Manuscripts should be submitted online at www.mdpi.com by registering and logging in to this website. Once you are registered, click here to go to the submission form. Manuscripts can be submitted until the deadline. All papers will be peer-reviewed. Accepted papers will be published continuously in the journal (as soon as accepted) and will be listed together on the special issue website. Research articles, review articles as well as short communications are invited. For planned papers, a title and short abstract (about 100 words) can be sent to the Editorial Office for announcement on this website.

Submitted manuscripts should not have been published previously, nor be under consideration for publication elsewhere (except conference proceedings papers). All manuscripts are thoroughly refereed through a single-blind peer-review process. A guide for authors and other relevant information for submission of manuscripts is available on the Instructions for Authors page. Atmosphere is an international peer-reviewed open access monthly journal published by MDPI.

Please visit the Instructions for Authors page before submitting a manuscript. The Article Processing Charge (APC) for publication in this open access journal is 2000 CHF (Swiss Francs). Submitted papers should be well formatted and use good English. Authors may use MDPI's English editing service prior to publication or during author revisions.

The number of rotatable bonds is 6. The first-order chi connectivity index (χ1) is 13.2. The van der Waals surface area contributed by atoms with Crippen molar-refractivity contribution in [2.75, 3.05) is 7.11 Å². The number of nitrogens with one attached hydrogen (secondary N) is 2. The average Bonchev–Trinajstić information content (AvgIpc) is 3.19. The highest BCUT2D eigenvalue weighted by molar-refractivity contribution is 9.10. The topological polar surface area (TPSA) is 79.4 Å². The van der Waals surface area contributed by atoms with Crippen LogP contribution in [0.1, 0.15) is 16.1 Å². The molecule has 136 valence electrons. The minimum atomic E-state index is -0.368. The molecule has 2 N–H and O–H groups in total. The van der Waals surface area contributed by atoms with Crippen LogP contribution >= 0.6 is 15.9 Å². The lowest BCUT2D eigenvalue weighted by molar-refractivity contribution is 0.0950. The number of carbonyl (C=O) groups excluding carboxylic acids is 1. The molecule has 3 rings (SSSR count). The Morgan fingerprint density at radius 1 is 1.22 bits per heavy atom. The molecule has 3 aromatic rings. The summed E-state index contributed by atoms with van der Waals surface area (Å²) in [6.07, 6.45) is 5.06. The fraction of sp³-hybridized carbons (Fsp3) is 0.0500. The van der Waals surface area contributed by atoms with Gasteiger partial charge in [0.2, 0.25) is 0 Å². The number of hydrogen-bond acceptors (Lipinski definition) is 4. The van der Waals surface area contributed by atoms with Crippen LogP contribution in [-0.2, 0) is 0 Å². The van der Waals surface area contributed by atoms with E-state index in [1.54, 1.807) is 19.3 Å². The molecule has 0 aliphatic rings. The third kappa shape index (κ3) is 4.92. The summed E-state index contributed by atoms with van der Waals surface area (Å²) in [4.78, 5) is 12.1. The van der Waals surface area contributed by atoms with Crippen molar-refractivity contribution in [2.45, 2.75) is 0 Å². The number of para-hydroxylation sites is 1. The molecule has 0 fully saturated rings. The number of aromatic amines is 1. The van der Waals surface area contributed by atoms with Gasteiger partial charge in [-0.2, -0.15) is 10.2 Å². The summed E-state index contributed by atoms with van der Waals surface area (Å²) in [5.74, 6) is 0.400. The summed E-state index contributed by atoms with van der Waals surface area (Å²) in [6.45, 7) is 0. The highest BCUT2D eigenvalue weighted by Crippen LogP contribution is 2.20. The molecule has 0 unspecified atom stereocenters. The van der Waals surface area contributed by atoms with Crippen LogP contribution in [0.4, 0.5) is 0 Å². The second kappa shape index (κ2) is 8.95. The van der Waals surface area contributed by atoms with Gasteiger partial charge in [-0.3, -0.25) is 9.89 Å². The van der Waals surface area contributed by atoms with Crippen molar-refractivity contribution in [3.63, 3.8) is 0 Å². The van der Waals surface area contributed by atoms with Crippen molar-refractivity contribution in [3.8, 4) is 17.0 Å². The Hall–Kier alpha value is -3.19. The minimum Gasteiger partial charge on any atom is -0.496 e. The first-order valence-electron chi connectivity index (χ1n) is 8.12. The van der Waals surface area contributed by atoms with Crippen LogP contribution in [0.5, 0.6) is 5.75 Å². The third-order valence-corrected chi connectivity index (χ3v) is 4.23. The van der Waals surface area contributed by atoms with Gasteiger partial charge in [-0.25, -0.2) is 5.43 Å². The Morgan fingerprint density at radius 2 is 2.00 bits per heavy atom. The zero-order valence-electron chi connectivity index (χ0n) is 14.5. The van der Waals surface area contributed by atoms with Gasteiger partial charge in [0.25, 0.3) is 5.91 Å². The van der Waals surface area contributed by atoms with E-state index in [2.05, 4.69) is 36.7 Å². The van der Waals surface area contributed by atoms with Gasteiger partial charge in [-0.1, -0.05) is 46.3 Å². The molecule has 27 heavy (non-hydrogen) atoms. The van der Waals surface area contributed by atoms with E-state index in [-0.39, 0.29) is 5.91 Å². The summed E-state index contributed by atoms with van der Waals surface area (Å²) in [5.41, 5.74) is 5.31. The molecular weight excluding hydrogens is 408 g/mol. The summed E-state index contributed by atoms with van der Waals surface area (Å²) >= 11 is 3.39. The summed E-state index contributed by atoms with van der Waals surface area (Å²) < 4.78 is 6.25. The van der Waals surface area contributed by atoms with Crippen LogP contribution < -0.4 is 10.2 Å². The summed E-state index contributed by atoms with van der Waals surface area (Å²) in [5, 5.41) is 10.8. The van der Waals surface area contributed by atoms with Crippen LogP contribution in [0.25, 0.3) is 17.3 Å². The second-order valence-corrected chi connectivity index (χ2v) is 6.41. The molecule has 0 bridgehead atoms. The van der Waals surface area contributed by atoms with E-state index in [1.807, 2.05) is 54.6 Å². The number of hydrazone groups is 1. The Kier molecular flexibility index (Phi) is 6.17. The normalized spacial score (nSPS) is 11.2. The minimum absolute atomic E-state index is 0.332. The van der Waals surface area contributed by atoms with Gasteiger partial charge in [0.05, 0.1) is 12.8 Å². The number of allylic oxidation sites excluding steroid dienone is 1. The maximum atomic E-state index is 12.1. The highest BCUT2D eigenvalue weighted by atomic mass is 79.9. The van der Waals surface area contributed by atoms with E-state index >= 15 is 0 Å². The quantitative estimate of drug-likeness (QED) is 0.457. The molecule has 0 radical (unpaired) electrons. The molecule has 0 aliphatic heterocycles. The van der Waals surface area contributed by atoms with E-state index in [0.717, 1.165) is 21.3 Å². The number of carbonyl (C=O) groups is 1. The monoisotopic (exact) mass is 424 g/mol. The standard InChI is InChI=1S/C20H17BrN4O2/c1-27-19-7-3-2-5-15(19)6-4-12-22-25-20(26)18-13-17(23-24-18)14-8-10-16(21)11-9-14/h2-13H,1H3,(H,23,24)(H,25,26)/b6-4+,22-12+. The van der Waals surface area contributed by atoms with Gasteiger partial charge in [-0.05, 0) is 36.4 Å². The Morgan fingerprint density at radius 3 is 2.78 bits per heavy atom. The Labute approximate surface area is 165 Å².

Keywords

  • atmospheric dynamics
  • planetary waves
  • gravity waves
  • atmospheric tides
  • numerical modeling
  • middle atmosphere
  • sudden stratospheric warming
  • Brewer–Dobson circulation

Published Papers (1 paper)

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Research

Article
Arctic Stratosphere Circulation Changes in the 21st Century in Simulations of INM CM5
Atmosphere 2022, 13(1), 25; https://doi.org/10.3390/atmos13010025 - 24 Dec 2021
Viewed by 351
Abstract
Simulations of Institute of Numerical Mathematics (INM) coupled climate model 5th version for the period from 2015 to 2100 under moderate (SSP2-4.5) and severe (SSP5-8.5) scenarios of greenhouse gases growth are analyzed to investigate changes of Arctic polar stratospheric vortex, planetary wave propagation, [...] Read more.
Simulations of Institute of Numerical Mathematics (INM) coupled climate model 5th version for the period from 2015 to 2100 under moderate (SSP2-4.5) and severe (SSP5-8.5) scenarios of greenhouse gases growth are analyzed to investigate changes of Arctic polar stratospheric vortex, planetary wave propagation, Sudden Stratospheric Warming frequency, Final Warming dates, and meridional circulation. Strengthening of wave activity propagation and a stationary planetary wave number 1 in the middle and upper stratosphere, acceleration of meridional circulation, an increase of winter mean polar stratospheric volume (Vpsc) and strengthening of Arctic stratosphere interannual variability after the middle of 21st century, especially under a severe scenario, were revealed. March monthly values of Vpsc in some winters could be about two times more than observed ones in the Arctic stratosphere in the spring of 2011 and 2020, which in turn could lead to large ozone layer destruction. Composite analysis shows that “warm” winters with the least winter mean Vpsc values are characterized by strengthening of wave activity propagation from the troposphere into the stratosphere in December but weaker propagation in January–February in comparison with winters having the largest Vpsc values. Full article
(This article belongs to the Special Issue Middle Atmosphere Dynamics)